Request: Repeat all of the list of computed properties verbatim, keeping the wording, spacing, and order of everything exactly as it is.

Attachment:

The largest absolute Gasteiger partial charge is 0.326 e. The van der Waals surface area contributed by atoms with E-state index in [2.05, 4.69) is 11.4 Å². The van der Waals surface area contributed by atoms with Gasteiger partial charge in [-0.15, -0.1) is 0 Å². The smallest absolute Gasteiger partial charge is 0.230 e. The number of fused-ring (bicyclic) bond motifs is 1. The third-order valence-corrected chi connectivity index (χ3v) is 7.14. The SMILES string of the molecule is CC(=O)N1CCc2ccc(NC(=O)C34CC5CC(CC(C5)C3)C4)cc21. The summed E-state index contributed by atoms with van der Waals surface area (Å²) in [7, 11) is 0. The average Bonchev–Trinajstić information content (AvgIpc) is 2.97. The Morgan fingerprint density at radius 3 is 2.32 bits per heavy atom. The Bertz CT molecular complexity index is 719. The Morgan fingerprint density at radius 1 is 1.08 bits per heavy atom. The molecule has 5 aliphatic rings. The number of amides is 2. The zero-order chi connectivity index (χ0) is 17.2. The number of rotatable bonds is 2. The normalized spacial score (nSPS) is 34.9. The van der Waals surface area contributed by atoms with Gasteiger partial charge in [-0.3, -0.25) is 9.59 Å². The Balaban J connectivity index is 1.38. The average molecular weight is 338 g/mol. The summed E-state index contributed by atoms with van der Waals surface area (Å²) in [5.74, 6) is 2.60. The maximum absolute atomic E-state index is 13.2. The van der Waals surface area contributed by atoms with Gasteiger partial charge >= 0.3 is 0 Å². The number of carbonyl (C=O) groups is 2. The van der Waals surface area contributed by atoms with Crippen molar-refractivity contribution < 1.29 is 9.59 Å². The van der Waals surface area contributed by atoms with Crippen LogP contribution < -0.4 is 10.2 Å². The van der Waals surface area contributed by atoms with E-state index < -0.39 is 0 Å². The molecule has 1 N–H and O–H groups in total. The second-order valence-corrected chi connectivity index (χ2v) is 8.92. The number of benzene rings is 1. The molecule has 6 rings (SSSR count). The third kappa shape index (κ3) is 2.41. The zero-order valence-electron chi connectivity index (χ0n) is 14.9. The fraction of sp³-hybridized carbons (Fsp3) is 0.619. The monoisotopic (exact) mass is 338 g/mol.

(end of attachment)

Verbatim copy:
The largest absolute Gasteiger partial charge is 0.326 e. The van der Waals surface area contributed by atoms with E-state index in [2.05, 4.69) is 11.4 Å². The van der Waals surface area contributed by atoms with Gasteiger partial charge in [-0.15, -0.1) is 0 Å². The smallest absolute Gasteiger partial charge is 0.230 e. The number of fused-ring (bicyclic) bond motifs is 1. The third-order valence-corrected chi connectivity index (χ3v) is 7.14. The SMILES string of the molecule is CC(=O)N1CCc2ccc(NC(=O)C34CC5CC(CC(C5)C3)C4)cc21. The summed E-state index contributed by atoms with van der Waals surface area (Å²) in [7, 11) is 0. The average Bonchev–Trinajstić information content (AvgIpc) is 2.97. The Morgan fingerprint density at radius 3 is 2.32 bits per heavy atom. The Bertz CT molecular complexity index is 719. The Morgan fingerprint density at radius 1 is 1.08 bits per heavy atom. The molecule has 5 aliphatic rings. The number of amides is 2. The zero-order chi connectivity index (χ0) is 17.2. The number of rotatable bonds is 2. The normalized spacial score (nSPS) is 34.9. The van der Waals surface area contributed by atoms with Gasteiger partial charge in [-0.3, -0.25) is 9.59 Å². The Balaban J connectivity index is 1.38. The average molecular weight is 338 g/mol. The summed E-state index contributed by atoms with van der Waals surface area (Å²) in [5.74, 6) is 2.60. The maximum absolute atomic E-state index is 13.2. The van der Waals surface area contributed by atoms with Gasteiger partial charge >= 0.3 is 0 Å². The number of carbonyl (C=O) groups is 2. The van der Waals surface area contributed by atoms with Crippen molar-refractivity contribution < 1.29 is 9.59 Å². The van der Waals surface area contributed by atoms with Crippen LogP contribution < -0.4 is 10.2 Å². The van der Waals surface area contributed by atoms with E-state index < -0.39 is 0 Å². The molecule has 1 N–H and O–H groups in total. The second-order valence-corrected chi connectivity index (χ2v) is 8.92. The number of benzene rings is 1. The molecule has 6 rings (SSSR count). The third kappa shape index (κ3) is 2.41. The zero-order valence-electron chi connectivity index (χ0n) is 14.9. The fraction of sp³-hybridized carbons (Fsp3) is 0.619. The monoisotopic (exact) mass is 338 g/mol.